Amy Solsma:  We started it in 1999.  I was raised on a farm as well and I used to raise pumpkins when I was a kid and I had two children of my own and I thought it would be kind of fun to start a little pumpkin patch.  So, we had just a little 40 by 40 quarter of the field and I asked my father in law if I could plant a few pumpkins and he said that would be ok.  And the first year we had small golf cart trailer and that was how many pumpkins we had for the year.  So, I've grown a little bit since then.

Dan Kaercher:  Besides the obvious outdoor selections for sale here Solsma's has an indoor country store.  But it wasn't always part of the plan. 

Amy Solsma:  I started the store in 2003 because people would stop on the lot and they would see the building and they say "Oh, do you have a store in there?"  And I say, "No" and I got sick of hearing that.  So, I thought let's get some things in there for people to buy and so we have just local people.  A gal that makes candles and crochets towels.  I have a different honey lady that brings me honey and jam and just different local products that I like to showcase in the store.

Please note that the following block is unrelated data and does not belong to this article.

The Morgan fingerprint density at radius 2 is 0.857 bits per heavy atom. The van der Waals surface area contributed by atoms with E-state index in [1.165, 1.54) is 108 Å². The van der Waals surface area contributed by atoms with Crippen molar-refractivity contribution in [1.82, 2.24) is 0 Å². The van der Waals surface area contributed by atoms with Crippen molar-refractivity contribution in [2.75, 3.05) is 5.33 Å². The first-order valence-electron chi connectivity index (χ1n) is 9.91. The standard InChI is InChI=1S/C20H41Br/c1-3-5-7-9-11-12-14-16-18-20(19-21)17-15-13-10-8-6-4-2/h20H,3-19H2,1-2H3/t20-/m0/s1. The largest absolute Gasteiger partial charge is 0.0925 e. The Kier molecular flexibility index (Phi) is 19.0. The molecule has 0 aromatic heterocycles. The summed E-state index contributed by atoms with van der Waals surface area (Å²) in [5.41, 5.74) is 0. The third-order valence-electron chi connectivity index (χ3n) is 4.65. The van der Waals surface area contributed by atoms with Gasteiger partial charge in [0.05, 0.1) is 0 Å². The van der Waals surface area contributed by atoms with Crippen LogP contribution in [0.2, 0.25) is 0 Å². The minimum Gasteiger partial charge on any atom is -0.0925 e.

Dan Kaercher:  As I look around I notice the abundance of pumpkins and squash.  Seems like it was a pretty good growing season around here.

 Amy Solsma:  Yeah, it has been a wonderful year.  People ask me "What weather do pumpkins like?"  I say "They like hot and dry".  We had that this year and therefore we have a really good crop.

 Dan Kaercher:  There is another fun activity here for all ages.  Now Amy, I have never done a corn maze before.  What can I expect?

 Amy Solsma:  Well, lots of twists and turns and dead ends and hopefully you will come out in about an hour.

 Dan Kaercher:  An hour?  Probably not until next spring.  Tell me are there any hints of clues you can give me?

 Amy Solsma:  Well, I don't want to give it away.  We don't want to make it too easy for you. 

 Dan Kaercher:  Ok.  Well, I am heading down there.

 Amy Solsma:  Good luck.